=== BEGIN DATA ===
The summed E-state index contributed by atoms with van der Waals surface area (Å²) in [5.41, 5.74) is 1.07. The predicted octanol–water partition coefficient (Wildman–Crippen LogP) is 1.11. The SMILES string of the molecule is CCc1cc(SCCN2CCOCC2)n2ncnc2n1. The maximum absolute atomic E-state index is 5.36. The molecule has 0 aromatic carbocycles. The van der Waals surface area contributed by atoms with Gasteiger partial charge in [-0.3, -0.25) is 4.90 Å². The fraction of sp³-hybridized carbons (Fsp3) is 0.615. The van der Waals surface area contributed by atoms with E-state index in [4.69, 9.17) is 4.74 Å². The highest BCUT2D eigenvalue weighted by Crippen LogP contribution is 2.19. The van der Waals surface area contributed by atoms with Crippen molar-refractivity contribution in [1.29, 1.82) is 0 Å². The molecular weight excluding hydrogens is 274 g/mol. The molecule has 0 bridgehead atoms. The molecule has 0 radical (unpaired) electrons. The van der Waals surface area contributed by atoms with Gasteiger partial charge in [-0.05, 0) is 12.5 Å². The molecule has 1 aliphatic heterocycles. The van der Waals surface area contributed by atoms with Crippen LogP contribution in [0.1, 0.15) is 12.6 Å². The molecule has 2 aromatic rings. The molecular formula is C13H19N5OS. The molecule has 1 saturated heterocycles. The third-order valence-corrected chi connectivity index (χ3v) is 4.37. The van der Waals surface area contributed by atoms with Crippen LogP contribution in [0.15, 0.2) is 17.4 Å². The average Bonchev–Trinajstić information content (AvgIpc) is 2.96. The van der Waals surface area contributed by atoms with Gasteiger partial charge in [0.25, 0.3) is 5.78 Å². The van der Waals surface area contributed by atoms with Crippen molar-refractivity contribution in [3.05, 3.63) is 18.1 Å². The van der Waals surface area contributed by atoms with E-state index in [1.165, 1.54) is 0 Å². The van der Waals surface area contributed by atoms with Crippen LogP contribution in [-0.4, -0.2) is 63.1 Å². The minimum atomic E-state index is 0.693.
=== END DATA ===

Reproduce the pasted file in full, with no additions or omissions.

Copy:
The summed E-state index contributed by atoms with van der Waals surface area (Å²) in [5.41, 5.74) is 1.07. The predicted octanol–water partition coefficient (Wildman–Crippen LogP) is 1.11. The SMILES string of the molecule is CCc1cc(SCCN2CCOCC2)n2ncnc2n1. The maximum absolute atomic E-state index is 5.36. The molecule has 0 aromatic carbocycles. The van der Waals surface area contributed by atoms with Gasteiger partial charge in [-0.3, -0.25) is 4.90 Å². The fraction of sp³-hybridized carbons (Fsp3) is 0.615. The van der Waals surface area contributed by atoms with E-state index in [4.69, 9.17) is 4.74 Å². The highest BCUT2D eigenvalue weighted by Crippen LogP contribution is 2.19. The van der Waals surface area contributed by atoms with Crippen molar-refractivity contribution in [1.29, 1.82) is 0 Å². The molecular weight excluding hydrogens is 274 g/mol. The molecule has 0 bridgehead atoms. The molecule has 0 radical (unpaired) electrons. The van der Waals surface area contributed by atoms with Gasteiger partial charge in [-0.05, 0) is 12.5 Å². The molecule has 1 aliphatic heterocycles. The van der Waals surface area contributed by atoms with Crippen LogP contribution in [0.1, 0.15) is 12.6 Å². The molecule has 2 aromatic rings. The molecular formula is C13H19N5OS. The molecule has 1 saturated heterocycles. The third-order valence-corrected chi connectivity index (χ3v) is 4.37. The van der Waals surface area contributed by atoms with Crippen LogP contribution in [0.15, 0.2) is 17.4 Å². The average Bonchev–Trinajstić information content (AvgIpc) is 2.96. The van der Waals surface area contributed by atoms with Gasteiger partial charge in [0.25, 0.3) is 5.78 Å². The van der Waals surface area contributed by atoms with Crippen molar-refractivity contribution in [3.05, 3.63) is 18.1 Å². The van der Waals surface area contributed by atoms with E-state index in [1.165, 1.54) is 0 Å². The van der Waals surface area contributed by atoms with Crippen LogP contribution in [-0.4, -0.2) is 63.1 Å². The minimum atomic E-state index is 0.693.